I wasn't there in Dallas that day, and it was a long time ago, and much history has come and gone since then. And who knows if we'll ever know what really happened? But that evening, listening to Jane Hill describe what she saw that day in Dallas, I had the clear sensation that I was probably as close to what really happened that day as I'm ever likely to get.

Anonymous said...

Lyle -
I agree that the why is most important. Like you, I long ago got jaded with American politics, seeing it as a basic farce, a placebo with no ultimate power.

I've my own ideas about power and conspiracy, not only here in the US but across the globe.Probably the excruciating part of all of this from Kennedy forward, is the sense of individual impotence. But then, after awhile, I replaced that loss with the understanding that all I can do is exert individual power, control, responsibility over my own living. Maybe too philosophical for the first cup of coffee in the morning.

But this approximates my perspective on so much: on things that seem paramount (politics, faith, etcetera) but which are really no more than the veil of illusion. How can I invest my emotional and intellectual and physical and psychic energy into entities which have no real existence, which are the maya that presumably keeps the world in some order and meaning? I can't. Of course, this is intellectualization. When 2008 comes round, my focus will shift.

Your Jane Hill experience has the most meaning because it is immediate and experential. Or that's how it seems to me.That's kind of an eastern way of regarding this catastrophic event - by minimalizing it to the moment, to a moment shared by one person. It's stripped of aqll the headbanging theory and accusation and mental crap that came immediately after.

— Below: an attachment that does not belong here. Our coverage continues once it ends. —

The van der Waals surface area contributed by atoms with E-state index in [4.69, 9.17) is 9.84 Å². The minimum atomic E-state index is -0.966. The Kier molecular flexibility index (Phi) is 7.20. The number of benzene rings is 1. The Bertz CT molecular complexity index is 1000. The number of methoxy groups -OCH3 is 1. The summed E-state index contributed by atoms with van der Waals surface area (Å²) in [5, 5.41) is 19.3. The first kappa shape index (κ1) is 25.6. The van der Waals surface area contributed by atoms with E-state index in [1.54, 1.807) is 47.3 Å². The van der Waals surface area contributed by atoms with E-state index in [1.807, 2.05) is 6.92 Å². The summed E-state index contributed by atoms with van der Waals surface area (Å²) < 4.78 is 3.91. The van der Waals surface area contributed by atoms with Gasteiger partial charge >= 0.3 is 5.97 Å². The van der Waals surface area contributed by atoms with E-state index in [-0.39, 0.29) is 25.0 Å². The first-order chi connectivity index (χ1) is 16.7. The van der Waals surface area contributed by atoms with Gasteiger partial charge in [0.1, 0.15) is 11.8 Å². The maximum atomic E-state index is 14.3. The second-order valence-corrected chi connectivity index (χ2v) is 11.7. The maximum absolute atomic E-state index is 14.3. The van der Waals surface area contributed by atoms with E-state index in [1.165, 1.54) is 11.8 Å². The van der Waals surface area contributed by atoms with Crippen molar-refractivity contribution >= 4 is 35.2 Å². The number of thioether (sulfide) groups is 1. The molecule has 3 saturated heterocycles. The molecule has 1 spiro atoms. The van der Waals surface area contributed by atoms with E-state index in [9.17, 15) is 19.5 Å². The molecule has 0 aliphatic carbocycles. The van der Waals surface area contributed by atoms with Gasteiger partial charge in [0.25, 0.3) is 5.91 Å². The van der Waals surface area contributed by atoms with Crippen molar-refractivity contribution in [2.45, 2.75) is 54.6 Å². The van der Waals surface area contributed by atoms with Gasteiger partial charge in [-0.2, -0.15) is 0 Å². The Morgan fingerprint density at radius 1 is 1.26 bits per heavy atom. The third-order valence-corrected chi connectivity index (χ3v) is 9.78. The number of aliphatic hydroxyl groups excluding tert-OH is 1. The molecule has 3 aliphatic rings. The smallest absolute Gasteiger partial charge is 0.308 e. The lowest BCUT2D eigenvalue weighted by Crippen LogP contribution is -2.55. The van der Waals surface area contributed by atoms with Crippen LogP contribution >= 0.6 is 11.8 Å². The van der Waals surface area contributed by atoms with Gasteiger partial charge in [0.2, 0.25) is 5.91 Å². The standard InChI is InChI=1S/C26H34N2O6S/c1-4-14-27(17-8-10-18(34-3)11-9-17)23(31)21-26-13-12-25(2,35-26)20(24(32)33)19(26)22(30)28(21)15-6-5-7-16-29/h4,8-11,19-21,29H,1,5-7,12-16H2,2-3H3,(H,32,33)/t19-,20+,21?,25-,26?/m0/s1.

When I look at the assasination from the long view, it serves the purpose of self reflection: - what we are doing this moment: examining ourselves in the moment, 42 years later. So maybe the biggest significance of Nov. 22, 1963 is this moment and how we have changed because of it.


nolapoet said...

Amazing. My dad who covered Oswald in New Orleans before the assassination, as well as reported it there and covered the investigation from Baton Rouge, remembers a quite different reaction.

In New Oleans, he says, word of Kennedy's assassination was met by cheers in school classrooms--and I think that included Cathlic schools. The issue may have had more to do with race relations and integration efforts than with Catholicism. I'll ask him to clarify. I was in utero when Kennedy was shot, yet feel strongly the impact of that event.

New Orleans, my poor beloved shanghaied hometown, seems to be a crossroads for a lot of shadow government dealings, not only surrounding Kennedy's assassination but also Reagan's Contra operations.


Ann said...

Robin, I'd like to know more about your father's coverage of Oswald prior to the assasination.